Wednesday, August 22, 2012

Running the Kettle Moraine

There are few places in the Upper Midwest where you can trail run for miles without seeing a road (at least one with cars); where the sounds of nature overcome those of mankind and the trails are well maintained.  The North Shore in Minnesota and Pictured Rocks in the UP come to mind.  It seems that to truly get away we need to travel to the bumpy lands where the food chain is in question.  Though I have not logged mountain running time, I expect this is true.  In the Midwest, we take what we can get.
Well I know a place where the getting is good.  I’d like to share with you a gem of a running location: the Kettle Moraine State Forest.  This singletrack wonderland in SE Wisconsin is broken into two regions: the Southern and Northern units.  You can’t go wrong with either section.

The best trail through both locations is the Ice Age Trail.  This is a 1000 mile route that traces the maximum extent of the most recent ice sheet to cover Wisconsin about 20,000 years ago.  Reminders of this event were left behind in the form of glacial features that left the land rugged, rocky and dramatic.  Here is a quick primer on those glacial features:

Kettles – The leading edge of the glacier acted as a bulldozer, creating a frontal till.  Blocks of ice were left buried in the till in the glacier’s retreat, which melted, leaving behind circular depressions in the land; some 200 feet deep.  Lakes typically form in these depressions.

Moraines – The glacier moved material in two main methods: material lifted and carried along, and material bulldozed in the frontal till.  This material left behind upon the glacier’s retreat created hills almost 350 feet in height.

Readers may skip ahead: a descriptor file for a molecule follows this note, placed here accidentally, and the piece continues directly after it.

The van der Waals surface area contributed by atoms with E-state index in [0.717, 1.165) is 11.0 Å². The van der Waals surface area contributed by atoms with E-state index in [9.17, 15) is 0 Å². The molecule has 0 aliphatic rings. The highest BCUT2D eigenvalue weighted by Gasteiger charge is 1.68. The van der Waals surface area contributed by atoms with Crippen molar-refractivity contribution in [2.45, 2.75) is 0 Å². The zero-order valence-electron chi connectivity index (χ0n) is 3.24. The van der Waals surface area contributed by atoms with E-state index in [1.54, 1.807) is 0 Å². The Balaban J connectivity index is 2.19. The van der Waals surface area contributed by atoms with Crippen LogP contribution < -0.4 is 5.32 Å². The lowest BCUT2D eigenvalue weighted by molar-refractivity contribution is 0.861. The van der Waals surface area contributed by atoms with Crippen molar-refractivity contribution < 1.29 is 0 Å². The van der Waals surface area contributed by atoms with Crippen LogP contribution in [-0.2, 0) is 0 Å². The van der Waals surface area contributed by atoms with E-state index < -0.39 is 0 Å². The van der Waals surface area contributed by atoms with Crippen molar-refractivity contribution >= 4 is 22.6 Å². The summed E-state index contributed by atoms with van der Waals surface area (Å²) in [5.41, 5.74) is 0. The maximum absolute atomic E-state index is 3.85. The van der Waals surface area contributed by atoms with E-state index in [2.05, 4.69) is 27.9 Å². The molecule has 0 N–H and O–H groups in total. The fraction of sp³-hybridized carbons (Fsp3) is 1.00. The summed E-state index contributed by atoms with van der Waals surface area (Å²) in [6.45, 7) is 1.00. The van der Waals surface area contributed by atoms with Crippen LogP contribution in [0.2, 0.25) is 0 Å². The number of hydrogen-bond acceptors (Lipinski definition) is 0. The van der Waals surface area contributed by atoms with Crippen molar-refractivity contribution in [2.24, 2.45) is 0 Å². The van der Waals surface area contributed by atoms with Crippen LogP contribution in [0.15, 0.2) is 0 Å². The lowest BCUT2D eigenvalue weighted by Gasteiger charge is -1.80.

Drumlins – As the glacier retreated, the land eroded into the vacated area, forming conical or parabolic hills.  These hills actually point in the direction of the retreating glacier.

Kames – Streams formed on top of the glacier, which sometime broke through to the land surface below.  Sand and gravel carried by the stream were deposited below, forming conical hills.
Eskers – Cracks formed in the glacier, allowing sand and gravel to drop to the land surface below.  Narrow ridges were formed at these locations.

The results are dramatic and beautiful.
The Northern Unit is located about 45 minutes north of Milwaukee and encompasses about 30 miles of the Ice Age trail, with 132 total trail miles.  The trails through this section are mostly wooded with very well-maintained singletrack.  My favorite trailhead is located on Cty Hwy H, just south of Kewaskum.  Heading north from this location we are treated with rolling hills and nice views.  The sounds of mankind recede along this section.

The Southern Unit is located about 35 miles southwest of Milwaukee and encompasses another 30 miles of the Ice Age Trail with 160 total trail miles.  There is significant prairie in this section, which the DNR is working to restore to its past extent.  This area will eventually be the largest prairie east of the Mississippi.   The scenery is beautiful and just a little flatter the Northern section.  My favorite trailhead is located along Hwy 67 and Road X.  Head north for the woods and hills, or south to the prairies.
Here are a few races held in the Kettle Moraine that take full advantage of the trails and scenery:
I recently returned from a vacation with my family, staying at my sister’s place in the Southern Unit.  Morning after morning and mile after mile of the Ice Age Trail.  Sublime.  Good for the soul.  I also had the opportunity to introduce trail running to my 11 year-old son.  What kid doesn’t like to run in the woods?  (See previous post)  We had a blast together.

Which brings me to my next big step: my first 100 miler.  I’ve run the North Face 50 mile in the Southern Unit many times before.  The Kettle Moraine 100 looms next June!